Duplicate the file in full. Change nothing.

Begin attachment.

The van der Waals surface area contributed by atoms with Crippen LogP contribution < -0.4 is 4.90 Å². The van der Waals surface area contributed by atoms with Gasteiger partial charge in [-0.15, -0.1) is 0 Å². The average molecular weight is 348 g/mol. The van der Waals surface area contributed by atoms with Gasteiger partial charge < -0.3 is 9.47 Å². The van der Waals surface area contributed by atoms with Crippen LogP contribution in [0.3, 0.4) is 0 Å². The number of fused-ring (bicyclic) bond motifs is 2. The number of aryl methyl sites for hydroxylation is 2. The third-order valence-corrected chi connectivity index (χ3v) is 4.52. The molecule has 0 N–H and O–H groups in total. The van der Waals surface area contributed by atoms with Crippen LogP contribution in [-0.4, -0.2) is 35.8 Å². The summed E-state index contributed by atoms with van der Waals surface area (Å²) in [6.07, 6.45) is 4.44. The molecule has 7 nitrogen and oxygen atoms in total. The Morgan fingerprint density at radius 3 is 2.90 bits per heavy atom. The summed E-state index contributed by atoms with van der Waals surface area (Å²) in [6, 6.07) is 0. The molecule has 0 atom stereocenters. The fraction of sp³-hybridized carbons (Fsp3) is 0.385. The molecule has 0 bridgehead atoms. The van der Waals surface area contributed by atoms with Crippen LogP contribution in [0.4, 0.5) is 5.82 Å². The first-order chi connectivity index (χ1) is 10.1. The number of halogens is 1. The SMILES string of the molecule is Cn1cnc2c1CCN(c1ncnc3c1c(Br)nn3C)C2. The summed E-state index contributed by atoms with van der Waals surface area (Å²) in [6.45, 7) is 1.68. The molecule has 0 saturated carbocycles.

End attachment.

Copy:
The van der Waals surface area contributed by atoms with Crippen LogP contribution < -0.4 is 4.90 Å². The van der Waals surface area contributed by atoms with Gasteiger partial charge in [-0.15, -0.1) is 0 Å². The average molecular weight is 348 g/mol. The van der Waals surface area contributed by atoms with Gasteiger partial charge < -0.3 is 9.47 Å². The van der Waals surface area contributed by atoms with Crippen LogP contribution in [0.3, 0.4) is 0 Å². The number of fused-ring (bicyclic) bond motifs is 2. The number of aryl methyl sites for hydroxylation is 2. The third-order valence-corrected chi connectivity index (χ3v) is 4.52. The molecule has 0 N–H and O–H groups in total. The van der Waals surface area contributed by atoms with Crippen LogP contribution in [-0.4, -0.2) is 35.8 Å². The summed E-state index contributed by atoms with van der Waals surface area (Å²) in [6.07, 6.45) is 4.44. The molecule has 7 nitrogen and oxygen atoms in total. The Morgan fingerprint density at radius 3 is 2.90 bits per heavy atom. The summed E-state index contributed by atoms with van der Waals surface area (Å²) in [6, 6.07) is 0. The molecule has 0 atom stereocenters. The fraction of sp³-hybridized carbons (Fsp3) is 0.385. The molecule has 0 bridgehead atoms. The van der Waals surface area contributed by atoms with Crippen LogP contribution in [0.4, 0.5) is 5.82 Å². The first-order chi connectivity index (χ1) is 10.1. The number of halogens is 1. The SMILES string of the molecule is Cn1cnc2c1CCN(c1ncnc3c1c(Br)nn3C)C2. The summed E-state index contributed by atoms with van der Waals surface area (Å²) in [6.45, 7) is 1.68. The molecule has 0 saturated carbocycles.